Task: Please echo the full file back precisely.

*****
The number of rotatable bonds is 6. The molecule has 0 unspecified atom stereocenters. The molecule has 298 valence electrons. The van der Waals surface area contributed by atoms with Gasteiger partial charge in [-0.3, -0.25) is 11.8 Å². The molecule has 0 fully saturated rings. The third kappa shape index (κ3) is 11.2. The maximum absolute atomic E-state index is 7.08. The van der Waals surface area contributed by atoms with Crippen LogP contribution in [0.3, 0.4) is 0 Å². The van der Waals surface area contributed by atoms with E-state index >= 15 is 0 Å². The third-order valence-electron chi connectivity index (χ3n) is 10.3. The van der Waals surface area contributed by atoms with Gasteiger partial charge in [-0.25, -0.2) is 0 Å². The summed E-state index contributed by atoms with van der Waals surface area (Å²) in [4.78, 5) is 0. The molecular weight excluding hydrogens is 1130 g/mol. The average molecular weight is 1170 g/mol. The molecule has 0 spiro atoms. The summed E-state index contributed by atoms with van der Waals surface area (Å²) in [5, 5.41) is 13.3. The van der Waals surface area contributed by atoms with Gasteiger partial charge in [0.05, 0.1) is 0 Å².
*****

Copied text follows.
The number of rotatable bonds is 6. The molecule has 0 unspecified atom stereocenters. The molecule has 298 valence electrons. The van der Waals surface area contributed by atoms with Gasteiger partial charge in [-0.3, -0.25) is 11.8 Å². The molecule has 0 fully saturated rings. The third kappa shape index (κ3) is 11.2. The maximum absolute atomic E-state index is 7.08. The van der Waals surface area contributed by atoms with Crippen LogP contribution in [0.3, 0.4) is 0 Å². The van der Waals surface area contributed by atoms with E-state index >= 15 is 0 Å². The third-order valence-electron chi connectivity index (χ3n) is 10.3. The van der Waals surface area contributed by atoms with Gasteiger partial charge in [-0.25, -0.2) is 0 Å². The summed E-state index contributed by atoms with van der Waals surface area (Å²) in [4.78, 5) is 0. The molecular weight excluding hydrogens is 1130 g/mol. The average molecular weight is 1170 g/mol. The molecule has 0 spiro atoms. The summed E-state index contributed by atoms with van der Waals surface area (Å²) in [5, 5.41) is 13.3. The van der Waals surface area contributed by atoms with Gasteiger partial charge in [0.05, 0.1) is 0 Å².